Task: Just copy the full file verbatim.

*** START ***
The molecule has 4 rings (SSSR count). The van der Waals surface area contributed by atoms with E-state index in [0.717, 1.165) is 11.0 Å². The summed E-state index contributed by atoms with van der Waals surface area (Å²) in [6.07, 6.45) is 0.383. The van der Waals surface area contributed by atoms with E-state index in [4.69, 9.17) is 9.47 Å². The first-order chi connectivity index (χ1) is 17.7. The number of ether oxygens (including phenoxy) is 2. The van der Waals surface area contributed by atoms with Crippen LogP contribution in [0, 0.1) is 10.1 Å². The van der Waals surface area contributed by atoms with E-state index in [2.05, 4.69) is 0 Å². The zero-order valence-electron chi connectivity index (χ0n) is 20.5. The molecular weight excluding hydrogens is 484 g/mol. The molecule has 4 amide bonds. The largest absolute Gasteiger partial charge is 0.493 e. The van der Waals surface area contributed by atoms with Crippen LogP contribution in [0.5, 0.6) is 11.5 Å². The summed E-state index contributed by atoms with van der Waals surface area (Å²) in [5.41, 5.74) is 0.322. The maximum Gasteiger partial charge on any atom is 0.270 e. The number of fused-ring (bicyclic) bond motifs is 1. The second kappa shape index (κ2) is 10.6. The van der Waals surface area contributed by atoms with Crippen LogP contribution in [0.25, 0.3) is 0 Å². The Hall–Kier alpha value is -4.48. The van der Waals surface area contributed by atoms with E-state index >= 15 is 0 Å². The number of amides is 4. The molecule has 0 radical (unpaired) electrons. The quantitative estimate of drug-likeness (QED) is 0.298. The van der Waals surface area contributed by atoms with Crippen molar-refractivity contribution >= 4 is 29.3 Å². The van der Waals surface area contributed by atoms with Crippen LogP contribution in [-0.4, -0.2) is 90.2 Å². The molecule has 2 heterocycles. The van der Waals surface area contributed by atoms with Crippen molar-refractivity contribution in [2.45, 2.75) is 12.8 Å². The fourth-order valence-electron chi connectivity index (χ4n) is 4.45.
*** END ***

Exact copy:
The molecule has 4 rings (SSSR count). The van der Waals surface area contributed by atoms with E-state index in [0.717, 1.165) is 11.0 Å². The summed E-state index contributed by atoms with van der Waals surface area (Å²) in [6.07, 6.45) is 0.383. The van der Waals surface area contributed by atoms with E-state index in [4.69, 9.17) is 9.47 Å². The first-order chi connectivity index (χ1) is 17.7. The number of ether oxygens (including phenoxy) is 2. The van der Waals surface area contributed by atoms with Crippen LogP contribution in [0, 0.1) is 10.1 Å². The van der Waals surface area contributed by atoms with E-state index in [2.05, 4.69) is 0 Å². The zero-order valence-electron chi connectivity index (χ0n) is 20.5. The molecular weight excluding hydrogens is 484 g/mol. The molecule has 4 amide bonds. The largest absolute Gasteiger partial charge is 0.493 e. The van der Waals surface area contributed by atoms with Crippen LogP contribution in [0.5, 0.6) is 11.5 Å². The summed E-state index contributed by atoms with van der Waals surface area (Å²) in [5.41, 5.74) is 0.322. The maximum Gasteiger partial charge on any atom is 0.270 e. The number of fused-ring (bicyclic) bond motifs is 1. The second kappa shape index (κ2) is 10.6. The van der Waals surface area contributed by atoms with Crippen LogP contribution in [0.25, 0.3) is 0 Å². The Hall–Kier alpha value is -4.48. The van der Waals surface area contributed by atoms with E-state index >= 15 is 0 Å². The number of amides is 4. The molecule has 0 radical (unpaired) electrons. The quantitative estimate of drug-likeness (QED) is 0.298. The van der Waals surface area contributed by atoms with Crippen molar-refractivity contribution >= 4 is 29.3 Å². The van der Waals surface area contributed by atoms with Crippen LogP contribution in [-0.4, -0.2) is 90.2 Å². The molecule has 2 heterocycles. The van der Waals surface area contributed by atoms with Crippen molar-refractivity contribution in [2.45, 2.75) is 12.8 Å². The fourth-order valence-electron chi connectivity index (χ4n) is 4.45.